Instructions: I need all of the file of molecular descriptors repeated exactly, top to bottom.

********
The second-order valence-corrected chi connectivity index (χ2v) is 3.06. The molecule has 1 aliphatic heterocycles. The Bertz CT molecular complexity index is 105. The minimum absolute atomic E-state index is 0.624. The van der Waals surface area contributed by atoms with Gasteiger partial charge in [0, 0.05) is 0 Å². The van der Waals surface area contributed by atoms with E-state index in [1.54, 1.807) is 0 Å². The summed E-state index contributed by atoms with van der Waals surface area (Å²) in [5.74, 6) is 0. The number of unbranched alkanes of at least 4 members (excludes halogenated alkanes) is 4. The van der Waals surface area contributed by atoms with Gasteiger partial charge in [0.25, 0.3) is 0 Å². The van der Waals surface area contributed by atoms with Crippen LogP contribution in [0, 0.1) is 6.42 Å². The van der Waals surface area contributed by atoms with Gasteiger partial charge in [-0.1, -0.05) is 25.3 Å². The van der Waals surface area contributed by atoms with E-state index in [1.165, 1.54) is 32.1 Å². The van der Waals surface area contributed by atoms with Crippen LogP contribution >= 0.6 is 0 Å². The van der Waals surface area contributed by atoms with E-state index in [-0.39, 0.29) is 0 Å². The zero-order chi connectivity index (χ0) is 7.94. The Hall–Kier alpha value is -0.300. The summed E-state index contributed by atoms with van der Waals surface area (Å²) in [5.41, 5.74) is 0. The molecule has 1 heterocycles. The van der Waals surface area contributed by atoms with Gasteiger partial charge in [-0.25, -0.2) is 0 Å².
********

The second-order valence-corrected chi connectivity index (χ2v) is 3.06. The molecule has 1 aliphatic heterocycles. The Bertz CT molecular complexity index is 105. The minimum absolute atomic E-state index is 0.624. The van der Waals surface area contributed by atoms with Gasteiger partial charge in [0, 0.05) is 0 Å². The van der Waals surface area contributed by atoms with E-state index in [1.54, 1.807) is 0 Å². The summed E-state index contributed by atoms with van der Waals surface area (Å²) in [5.74, 6) is 0. The number of unbranched alkanes of at least 4 members (excludes halogenated alkanes) is 4. The van der Waals surface area contributed by atoms with Gasteiger partial charge in [0.25, 0.3) is 0 Å². The van der Waals surface area contributed by atoms with Crippen LogP contribution in [0, 0.1) is 6.42 Å². The van der Waals surface area contributed by atoms with Gasteiger partial charge in [-0.1, -0.05) is 25.3 Å². The van der Waals surface area contributed by atoms with E-state index in [1.165, 1.54) is 32.1 Å². The van der Waals surface area contributed by atoms with Crippen LogP contribution >= 0.6 is 0 Å². The van der Waals surface area contributed by atoms with E-state index in [-0.39, 0.29) is 0 Å². The zero-order chi connectivity index (χ0) is 7.94. The Hall–Kier alpha value is -0.300. The summed E-state index contributed by atoms with van der Waals surface area (Å²) in [5.41, 5.74) is 0. The molecule has 1 heterocycles. The van der Waals surface area contributed by atoms with Gasteiger partial charge in [-0.25, -0.2) is 0 Å².